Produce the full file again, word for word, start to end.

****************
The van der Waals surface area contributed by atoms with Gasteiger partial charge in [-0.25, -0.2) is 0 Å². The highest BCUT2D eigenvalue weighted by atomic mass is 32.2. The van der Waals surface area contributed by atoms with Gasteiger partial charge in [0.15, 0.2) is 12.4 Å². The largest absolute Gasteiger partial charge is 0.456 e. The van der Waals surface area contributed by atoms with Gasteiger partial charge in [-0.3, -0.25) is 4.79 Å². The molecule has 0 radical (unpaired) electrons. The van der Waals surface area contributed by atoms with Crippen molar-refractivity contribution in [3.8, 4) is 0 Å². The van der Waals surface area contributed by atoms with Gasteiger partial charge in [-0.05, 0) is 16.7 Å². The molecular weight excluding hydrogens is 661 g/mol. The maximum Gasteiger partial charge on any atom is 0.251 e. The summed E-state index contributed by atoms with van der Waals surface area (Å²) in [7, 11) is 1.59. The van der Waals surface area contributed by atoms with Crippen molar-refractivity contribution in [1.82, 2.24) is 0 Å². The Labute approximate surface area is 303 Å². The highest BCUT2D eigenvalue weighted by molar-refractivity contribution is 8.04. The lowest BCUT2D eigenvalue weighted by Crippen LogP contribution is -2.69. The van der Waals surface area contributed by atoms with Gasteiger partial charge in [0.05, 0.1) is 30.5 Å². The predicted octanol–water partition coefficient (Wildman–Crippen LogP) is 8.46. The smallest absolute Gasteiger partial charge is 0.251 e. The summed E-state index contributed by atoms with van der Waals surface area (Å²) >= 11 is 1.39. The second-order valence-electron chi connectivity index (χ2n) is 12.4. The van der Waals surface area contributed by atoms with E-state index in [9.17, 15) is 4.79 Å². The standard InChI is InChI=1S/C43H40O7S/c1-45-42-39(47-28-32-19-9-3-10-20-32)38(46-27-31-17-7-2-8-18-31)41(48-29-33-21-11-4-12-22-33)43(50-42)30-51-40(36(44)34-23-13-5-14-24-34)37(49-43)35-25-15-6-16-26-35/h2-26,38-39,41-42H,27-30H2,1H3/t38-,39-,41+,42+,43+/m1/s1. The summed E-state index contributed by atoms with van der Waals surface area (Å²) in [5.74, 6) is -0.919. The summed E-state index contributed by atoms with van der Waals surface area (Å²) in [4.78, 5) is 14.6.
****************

The van der Waals surface area contributed by atoms with Gasteiger partial charge in [-0.25, -0.2) is 0 Å². The highest BCUT2D eigenvalue weighted by atomic mass is 32.2. The van der Waals surface area contributed by atoms with Gasteiger partial charge in [0.15, 0.2) is 12.4 Å². The largest absolute Gasteiger partial charge is 0.456 e. The van der Waals surface area contributed by atoms with Gasteiger partial charge in [-0.3, -0.25) is 4.79 Å². The molecule has 0 radical (unpaired) electrons. The van der Waals surface area contributed by atoms with Crippen molar-refractivity contribution in [3.8, 4) is 0 Å². The van der Waals surface area contributed by atoms with Gasteiger partial charge in [-0.05, 0) is 16.7 Å². The molecular weight excluding hydrogens is 661 g/mol. The maximum Gasteiger partial charge on any atom is 0.251 e. The summed E-state index contributed by atoms with van der Waals surface area (Å²) in [7, 11) is 1.59. The van der Waals surface area contributed by atoms with Crippen molar-refractivity contribution in [1.82, 2.24) is 0 Å². The Labute approximate surface area is 303 Å². The highest BCUT2D eigenvalue weighted by molar-refractivity contribution is 8.04. The lowest BCUT2D eigenvalue weighted by Crippen LogP contribution is -2.69. The van der Waals surface area contributed by atoms with Gasteiger partial charge in [0.05, 0.1) is 30.5 Å². The predicted octanol–water partition coefficient (Wildman–Crippen LogP) is 8.46. The smallest absolute Gasteiger partial charge is 0.251 e. The summed E-state index contributed by atoms with van der Waals surface area (Å²) >= 11 is 1.39. The second-order valence-electron chi connectivity index (χ2n) is 12.4. The van der Waals surface area contributed by atoms with E-state index in [9.17, 15) is 4.79 Å². The standard InChI is InChI=1S/C43H40O7S/c1-45-42-39(47-28-32-19-9-3-10-20-32)38(46-27-31-17-7-2-8-18-31)41(48-29-33-21-11-4-12-22-33)43(50-42)30-51-40(36(44)34-23-13-5-14-24-34)37(49-43)35-25-15-6-16-26-35/h2-26,38-39,41-42H,27-30H2,1H3/t38-,39-,41+,42+,43+/m1/s1. The summed E-state index contributed by atoms with van der Waals surface area (Å²) in [5.74, 6) is -0.919. The summed E-state index contributed by atoms with van der Waals surface area (Å²) in [4.78, 5) is 14.6.